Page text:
having lost access to jstor and such, my awareness has been renewed of the vast distance between how people talk about the ideals of academic research and the miserable realities. they want $40 for a one-time view of a review of my book political aesthetics in the journal mind. but i use academic databases all the time for all sorts of research.
see, academic research would supposedly be directed toward truth, or fallacies and falsifications detected, by wide public scrutiny. plus it could be in a wide sense collaborative, so that i can use what ideas and scholarship i can use (with credit, of course) to build toward new ideas or approaches or elaborate old ones, and others can build with mine. not if they're systematically restricting access.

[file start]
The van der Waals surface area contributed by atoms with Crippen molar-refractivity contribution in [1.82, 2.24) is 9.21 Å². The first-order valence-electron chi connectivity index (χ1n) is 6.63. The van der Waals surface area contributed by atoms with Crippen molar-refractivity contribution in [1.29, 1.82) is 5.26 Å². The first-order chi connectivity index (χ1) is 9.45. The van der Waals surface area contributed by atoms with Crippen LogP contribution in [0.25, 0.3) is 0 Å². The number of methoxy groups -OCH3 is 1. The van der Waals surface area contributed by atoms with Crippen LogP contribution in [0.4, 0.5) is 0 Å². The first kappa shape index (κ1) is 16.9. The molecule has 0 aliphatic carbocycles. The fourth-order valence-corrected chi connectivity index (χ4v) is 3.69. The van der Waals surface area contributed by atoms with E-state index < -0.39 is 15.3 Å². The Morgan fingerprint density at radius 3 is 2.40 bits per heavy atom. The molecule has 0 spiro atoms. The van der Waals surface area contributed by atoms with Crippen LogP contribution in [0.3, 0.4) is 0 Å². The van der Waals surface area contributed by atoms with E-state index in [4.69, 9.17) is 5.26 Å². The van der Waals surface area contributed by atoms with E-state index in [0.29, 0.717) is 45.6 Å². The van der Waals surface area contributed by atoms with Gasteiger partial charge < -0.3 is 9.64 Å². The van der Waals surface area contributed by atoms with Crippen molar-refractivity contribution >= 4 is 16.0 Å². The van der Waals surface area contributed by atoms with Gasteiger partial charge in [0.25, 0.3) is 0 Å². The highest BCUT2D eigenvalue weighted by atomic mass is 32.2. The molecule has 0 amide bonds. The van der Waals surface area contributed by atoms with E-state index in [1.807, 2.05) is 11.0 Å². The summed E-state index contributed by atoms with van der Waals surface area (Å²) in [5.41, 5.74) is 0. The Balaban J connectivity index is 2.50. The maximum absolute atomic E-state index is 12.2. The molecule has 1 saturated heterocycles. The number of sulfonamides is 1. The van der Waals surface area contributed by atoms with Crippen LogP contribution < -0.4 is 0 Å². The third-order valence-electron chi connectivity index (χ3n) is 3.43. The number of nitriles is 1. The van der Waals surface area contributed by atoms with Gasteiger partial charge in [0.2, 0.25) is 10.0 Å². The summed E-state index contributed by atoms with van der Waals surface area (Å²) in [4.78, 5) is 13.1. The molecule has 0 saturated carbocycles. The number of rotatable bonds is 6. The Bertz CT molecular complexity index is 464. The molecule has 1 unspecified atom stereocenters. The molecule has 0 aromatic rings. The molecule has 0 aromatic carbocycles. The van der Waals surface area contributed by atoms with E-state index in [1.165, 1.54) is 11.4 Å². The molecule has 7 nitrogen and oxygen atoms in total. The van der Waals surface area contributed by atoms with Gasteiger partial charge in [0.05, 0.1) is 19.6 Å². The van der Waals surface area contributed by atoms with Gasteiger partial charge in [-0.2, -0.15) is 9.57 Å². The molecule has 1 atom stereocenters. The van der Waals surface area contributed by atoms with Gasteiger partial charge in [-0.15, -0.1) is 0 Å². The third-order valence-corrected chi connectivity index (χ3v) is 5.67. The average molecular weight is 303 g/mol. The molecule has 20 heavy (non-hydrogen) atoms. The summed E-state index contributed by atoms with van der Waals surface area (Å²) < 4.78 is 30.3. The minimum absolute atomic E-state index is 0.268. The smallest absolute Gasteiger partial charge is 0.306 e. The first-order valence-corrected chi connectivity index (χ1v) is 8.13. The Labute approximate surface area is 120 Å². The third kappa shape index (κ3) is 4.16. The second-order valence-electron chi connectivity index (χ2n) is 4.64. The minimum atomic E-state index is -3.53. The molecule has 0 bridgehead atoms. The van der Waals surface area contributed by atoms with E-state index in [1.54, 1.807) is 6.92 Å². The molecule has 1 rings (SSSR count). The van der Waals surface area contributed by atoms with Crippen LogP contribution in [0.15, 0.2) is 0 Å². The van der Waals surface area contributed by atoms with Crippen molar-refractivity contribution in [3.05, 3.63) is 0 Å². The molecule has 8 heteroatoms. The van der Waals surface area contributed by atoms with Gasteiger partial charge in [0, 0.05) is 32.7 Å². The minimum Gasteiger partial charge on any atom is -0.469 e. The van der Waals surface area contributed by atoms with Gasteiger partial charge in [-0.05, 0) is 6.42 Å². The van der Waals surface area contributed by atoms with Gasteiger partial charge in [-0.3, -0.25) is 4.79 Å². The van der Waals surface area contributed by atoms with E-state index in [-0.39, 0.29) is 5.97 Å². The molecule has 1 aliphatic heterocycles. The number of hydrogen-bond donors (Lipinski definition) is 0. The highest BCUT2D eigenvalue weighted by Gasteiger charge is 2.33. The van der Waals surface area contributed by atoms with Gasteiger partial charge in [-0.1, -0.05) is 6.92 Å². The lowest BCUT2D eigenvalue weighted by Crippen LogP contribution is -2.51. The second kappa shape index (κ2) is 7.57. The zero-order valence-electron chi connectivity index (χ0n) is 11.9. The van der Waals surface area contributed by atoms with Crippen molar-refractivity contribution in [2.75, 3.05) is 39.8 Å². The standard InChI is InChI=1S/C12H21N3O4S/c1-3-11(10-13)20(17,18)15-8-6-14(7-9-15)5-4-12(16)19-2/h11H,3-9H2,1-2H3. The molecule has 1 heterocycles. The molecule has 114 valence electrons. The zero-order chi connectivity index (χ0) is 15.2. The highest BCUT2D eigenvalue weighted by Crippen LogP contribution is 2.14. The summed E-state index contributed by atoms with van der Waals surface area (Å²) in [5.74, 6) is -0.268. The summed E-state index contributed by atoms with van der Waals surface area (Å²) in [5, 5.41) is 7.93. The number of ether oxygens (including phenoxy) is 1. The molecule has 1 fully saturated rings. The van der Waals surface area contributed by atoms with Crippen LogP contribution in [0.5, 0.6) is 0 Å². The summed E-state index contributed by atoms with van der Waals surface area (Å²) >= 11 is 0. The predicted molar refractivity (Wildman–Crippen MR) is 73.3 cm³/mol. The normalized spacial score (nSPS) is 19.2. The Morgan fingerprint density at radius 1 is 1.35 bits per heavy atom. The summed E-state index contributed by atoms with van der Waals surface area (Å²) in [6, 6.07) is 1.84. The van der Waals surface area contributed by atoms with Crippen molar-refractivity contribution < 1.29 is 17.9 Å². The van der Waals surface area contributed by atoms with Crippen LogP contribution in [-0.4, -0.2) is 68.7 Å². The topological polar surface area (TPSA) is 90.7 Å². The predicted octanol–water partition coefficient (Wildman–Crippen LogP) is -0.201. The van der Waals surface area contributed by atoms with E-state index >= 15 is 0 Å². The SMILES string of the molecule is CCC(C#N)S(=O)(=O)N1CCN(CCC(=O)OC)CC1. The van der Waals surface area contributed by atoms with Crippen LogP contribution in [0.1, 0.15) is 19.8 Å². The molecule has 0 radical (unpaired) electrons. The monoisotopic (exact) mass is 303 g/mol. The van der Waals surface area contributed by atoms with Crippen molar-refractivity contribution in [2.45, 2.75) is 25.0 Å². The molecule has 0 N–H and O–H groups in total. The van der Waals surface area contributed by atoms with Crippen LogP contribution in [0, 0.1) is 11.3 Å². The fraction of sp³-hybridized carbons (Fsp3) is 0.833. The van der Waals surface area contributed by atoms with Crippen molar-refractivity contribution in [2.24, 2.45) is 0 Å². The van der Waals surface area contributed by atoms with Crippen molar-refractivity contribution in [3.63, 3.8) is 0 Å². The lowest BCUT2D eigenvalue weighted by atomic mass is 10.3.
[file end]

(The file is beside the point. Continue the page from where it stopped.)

there are multiple layers in which people are claiming ownership of strings of words or of ideas or of the results of research: jstor charges, oxford u press charges, etc. your university or your government 'own' the ideas they gave you health insurance in exchange for. i still insist that the notion that such things can be owned at all is incompatible with their ontology: you can't sell real estate in the abstract realm; it is literally impossible to own strings of notes or words, for example. why are people generating or doing research at all? (a) because they want health insurance (to which they will sacrifice their own freedom to think), (b) so people can take that research, more or less for free, and then commodify it and sell it to people. i think intellectual property has fundamentally distorted human knowledge.
where have you gone, aaron swartz?